Sharp Brains: Brain Fitness and Cognitive Health News

Neuroplasticity, Brain Fitness and Cognitive Health News


Brain Fitness Programs For Seniors Housing, Healthcare and Insurance Providers: Evaluation Checklist

Dur­ing the research phase before the pub­li­ca­tion of the spe­cial report Brain Fit­ness Cen­ters in Seniors Hous­ing — A Field in the Mak­ing, pub­lished by the Amer­i­can Seniors Hous­ing Asso­ci­a­tion (ASHA), we real­ized that there were equal amounts of inter­est and con­fu­sion among exec­u­tives and pro­fes­sion­als think­ing about adding com­put­er-based cog­ni­tive exer­cise prod­ucts to their mix of health & well­ness activ­i­ties, so we includ­ed the Eval­u­a­tion Check­list that fol­lows.

The real-life expe­ri­ences at lead­ing orga­ni­za­tions such as Senior Star Liv­ing, Bel­mont Vil­lage Senior Liv­ing, Erick­son Retire­ment Com­mu­ni­ties and oth­ers were instru­men­tal in the devel­op­ment of the Check­list. We hope it is use­ful.

Brain Fit­ness Pro­grams For Seniors Hous­ing, Health­care and Insur­ance Providers: Eval­u­a­tion Check­list

Over the next sev­er­al years, it is like­ly that many seniors hous­ing oper­a­tors will begin to care­ful­ly eval­u­ate a grow­ing num­ber of options to include “brain fit­ness cen­ters” in their com­mu­ni­ties.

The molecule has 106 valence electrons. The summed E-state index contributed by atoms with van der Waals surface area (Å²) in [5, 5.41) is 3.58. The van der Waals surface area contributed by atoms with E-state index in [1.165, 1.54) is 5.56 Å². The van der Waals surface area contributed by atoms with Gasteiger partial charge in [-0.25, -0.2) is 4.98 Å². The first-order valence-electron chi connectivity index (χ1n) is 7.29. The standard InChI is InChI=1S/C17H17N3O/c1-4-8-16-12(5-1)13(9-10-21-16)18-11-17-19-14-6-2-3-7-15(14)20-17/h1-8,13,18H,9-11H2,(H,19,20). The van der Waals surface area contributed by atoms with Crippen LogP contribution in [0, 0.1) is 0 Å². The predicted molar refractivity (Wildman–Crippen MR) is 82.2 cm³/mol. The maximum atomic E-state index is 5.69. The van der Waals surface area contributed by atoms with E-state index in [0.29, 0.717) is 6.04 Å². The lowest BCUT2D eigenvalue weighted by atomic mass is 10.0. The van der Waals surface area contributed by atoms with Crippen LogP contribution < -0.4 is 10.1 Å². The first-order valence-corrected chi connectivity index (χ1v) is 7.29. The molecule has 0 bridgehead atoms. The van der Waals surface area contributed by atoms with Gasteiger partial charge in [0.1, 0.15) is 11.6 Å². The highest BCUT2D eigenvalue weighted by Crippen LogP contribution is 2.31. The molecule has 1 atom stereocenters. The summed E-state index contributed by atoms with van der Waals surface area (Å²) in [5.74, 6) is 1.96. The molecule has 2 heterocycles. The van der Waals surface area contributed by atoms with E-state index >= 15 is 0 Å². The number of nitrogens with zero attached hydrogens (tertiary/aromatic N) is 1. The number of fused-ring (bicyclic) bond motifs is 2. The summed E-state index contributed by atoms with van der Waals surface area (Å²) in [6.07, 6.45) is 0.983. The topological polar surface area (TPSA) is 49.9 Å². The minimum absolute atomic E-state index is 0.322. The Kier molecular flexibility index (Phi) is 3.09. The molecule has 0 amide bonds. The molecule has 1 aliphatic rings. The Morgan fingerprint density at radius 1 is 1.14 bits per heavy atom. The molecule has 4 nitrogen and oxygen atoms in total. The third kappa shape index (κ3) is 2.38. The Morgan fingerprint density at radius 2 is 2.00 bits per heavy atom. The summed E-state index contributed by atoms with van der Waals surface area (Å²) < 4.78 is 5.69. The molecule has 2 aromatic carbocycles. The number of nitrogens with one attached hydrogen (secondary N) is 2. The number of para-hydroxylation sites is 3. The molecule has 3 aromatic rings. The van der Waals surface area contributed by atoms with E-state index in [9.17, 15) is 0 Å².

Some options will require pur­chas­ing a device, such as Nin­ten­do prod­ucts, or the Dakim touch-screen sys­tem. Oth­ers will require installing soft­ware in PCs in exist­ing or new com­put­er labs, such as Posit Sci­ence, Cogmed or CogniFit’s pro­grams. Oth­ers will be ful­ly avail­able online, such as those offered by Lumos Labs, Hap­py Neu­ron and My Vig­or­ous Mind. And still oth­ers may be tech­nol­o­gy-free, promis­ing engag­ing com­bi­na­tions of inter­ac­tive, group-based, activ­i­ties with pen-and-paper exer­cis­es.

Cre­at­ing a sol­id busi­ness case will help com­mu­ni­ties nav­i­gate through this grow­ing array of options. We sug­gest com­mu­ni­ties con­sid­er this Sharp­Brains Check­list for Brain Fit­ness Cen­ters:

1. Ear­ly Users: Who among our res­i­dents is ready and will­ing to do the pro­gram? How are they react­ing to the pilot test­ing of the pro­gram?

2. Cog­ni­tive ben­e­fits: What are the spe­cif­ic ben­e­fits claimed for using this pro­gram? Under what sce­nario of use (how many hours/week, how many weeks)? What spe­cif­ic cog­ni­tive skill(s) does the pro­gram train? How will we mea­sure progress?

3. Return On Invest­ment: What are our key objec­tives, and how will we inde­pen­dent­ly mea­sure the progress due to this pro­gram so we can eval­u­ate the busi­ness case to expand, main­tain, or change course?